Friday26 March 200411:16pm MST2004-03-27 UTC 0616 back top next  

The Asteroid/Comet Connection's
daily news journal about
asteroids, comets, and meteors


Today's issue status: done
yesterdayMarchtomorrowIndex

Cover: This object, discovered this morning and currently on the NEO Confirmation Page (NEOCP) with temporary designation 4F0F15F, has been confirmed by Robert Hutsebaut. He sent today's cover imagery and alerted A/CC to the prediction that this object will accelerate and brighten quickly as seen by observers, indicating that a fairly close flyby is in progress. He has reported three batches of measurements to the Minor Planet Center, working from his home in Belgium and using a Rent-a-scope telescope at New Mexico Skies. Update: It now has a designation, 2004 FY15. More below.

News briefs – panel 1/2 Major News for 26 March 2004 back top next  
News briefs

Earth co-orbital:  Agence France-Presse (AFP) has a wire story at SpaceDaily today and a number of other news sites, "Say hello to our new moon," telling about an article to appear in the next issue of New Scientist that will report the finding that "2003 YN17" [sic] is in a horseshoe orbit in resonance with Earth that temporarily gives it the false appearance of circling the Earth as if a natural satellite.

2003 YN17 lives out past Mars, so something is obviously wrong with that news item. A little digging finds that New Scientist already has a page up about this, ready to go for March 28th, and the object's designation is 2003 YN107. It was discovered by LINEAR last December 20th in New Mexico and announced in MPEC 2003-Y76. A/CC mentioned its discovery December 26th, and it showed up in A/CC weekly small object reports for January 4th and 11th. For more about co-orbital objects, see "Club 1AU." AFP and New Scientist both mention "Cluithne." They mean 3753 Cruithne.

Readings:  If you are not familiar with the NASA Astrophysics Data System (ADS), be sure to read an article from yesterday at Astronomy.com, to get yourself started with a knowledge resource that is literally without end. It tells that ADS has more than 80,000 users a month, and, "Because there are only about 15,000 professional astronomers in the world, the ADS clearly is used by a large number of people who are not professional astronomers, such as journalists, educators, and amateur astronomers."

That article mentions a preprint available of Allessandro Morbidelli and Hal Levison's paper exploring mechanisms that could result in orbits of objects such as 2000 CR105 and 2003 VB12, concluding that the only satisfactory explanation "is the passage of a star."

The Rosetta mission status report today for the week of 19-26 March tells of activating and beginning commissioning for three more instruments.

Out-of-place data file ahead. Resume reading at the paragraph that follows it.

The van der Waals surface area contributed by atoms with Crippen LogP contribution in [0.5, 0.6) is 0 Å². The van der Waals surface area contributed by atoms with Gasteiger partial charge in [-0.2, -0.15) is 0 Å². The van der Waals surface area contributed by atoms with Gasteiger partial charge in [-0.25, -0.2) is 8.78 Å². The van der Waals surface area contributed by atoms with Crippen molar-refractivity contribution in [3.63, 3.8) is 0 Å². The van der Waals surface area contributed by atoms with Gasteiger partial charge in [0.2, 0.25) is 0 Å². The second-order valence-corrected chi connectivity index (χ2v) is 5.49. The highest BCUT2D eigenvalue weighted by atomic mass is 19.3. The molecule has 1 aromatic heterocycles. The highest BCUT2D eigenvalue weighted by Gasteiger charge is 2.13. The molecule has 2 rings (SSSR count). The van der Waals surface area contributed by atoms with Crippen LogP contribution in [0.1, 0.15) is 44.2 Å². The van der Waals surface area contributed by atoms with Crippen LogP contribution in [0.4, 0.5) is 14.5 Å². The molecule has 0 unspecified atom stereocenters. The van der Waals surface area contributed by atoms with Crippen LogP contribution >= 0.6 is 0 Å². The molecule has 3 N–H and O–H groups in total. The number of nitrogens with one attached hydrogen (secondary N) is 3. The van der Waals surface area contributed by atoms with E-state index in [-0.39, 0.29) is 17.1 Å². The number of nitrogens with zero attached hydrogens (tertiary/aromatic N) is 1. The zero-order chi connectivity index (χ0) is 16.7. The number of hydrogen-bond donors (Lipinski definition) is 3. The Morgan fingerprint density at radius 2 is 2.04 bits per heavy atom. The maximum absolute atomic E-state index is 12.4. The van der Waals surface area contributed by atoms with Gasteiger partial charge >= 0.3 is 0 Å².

more readings & more news >>

News briefs – panel 2/2 Major News for 26 March 2004 back top next  

<< Readings continued from panel 1

CBC reported yesterday, "Astronomer hunts for remains of Prairie 'fireball'," about Martin Beech's search for remains of Sunday's event (news thread).

The Scotsman has an article today telling about the camera "the size of a washing machine" to be built at the Royal Observatory of Edinburgh for the James Webb Space Telescope (JWST), which is to replace both the Hubble and Spitzer space telescopes.

An article at the Miami Herald yesterday about New Jersey light pollution mentions that one community with a light ordinance is Edison, named for the inventor of the light bulb.

2004 FY15 Earth-Moon system fly-through 
animation by Pasquale Tricarico with ORSA 
(the Sun is to the left in both views)
2004 FY15 animation by Pasquale Tricarico with ORSA 

2004 FY15 flyby
MPEC 2004-F66 issued at 2204 UT today announces 2004 FY15, formal designation for the object identified as 4F0F15F in today's cover above. It was discovered by the Catalina Sky Survey (CSS) in Arizona this morning and confirmed early by Sabino Canyon Observatory, also in Arizona, and by Robert Hutsebaut. Observatorio Astronomico de Mallorca (OAM) caught it tonight, "during a very small gap in the clouds" Reiner Stoss tells A/CC, to close out the confirmation process.

Francesco Manca at Sormano Observatory reports the preliminary orbit calculation puts 2004 FY15 at about 0.00159 AU (0.62 lunar distance) tomorrow at 2030 UTC (3:30pm EST). By those numbers, this will be the 11th closest observed flyby. At absolute magnitude (brightness) H=26.1, the best guesstimate at diameter is 20 meters/yards.

Risk monitoring - panel 1/1 Major News for 26 March 2004 back top next  
Risk monitoring 26 March

The Minor Planet Center Last Observation page is showing that the Spacewatch 1.8m telescope in Arizona caught 2004 FU4 this morning.

Summary Risk Table - sources checked at 0505 UTC, 27 Mar

Object

Assessment

Years

VI
PS
cum
PS
max
T
S
Arc 
days
 2004 FU4 NEODyS 3/232057-20775-4.90-5.0603.043
JPL 3/232010-210315-3.07-3.0903.043
 2004 FHJPL 3/242098-20981-7.25-7.2502.771
NEODyS 3/20R E M O V E D
VI = count of "virtual impactors" (impact solutions)
See A/CC's Consolidated Risk Tables for more and maybe
  newer details, and check the monitors' links for latest info.
Note that only objects recently in view are shown here.
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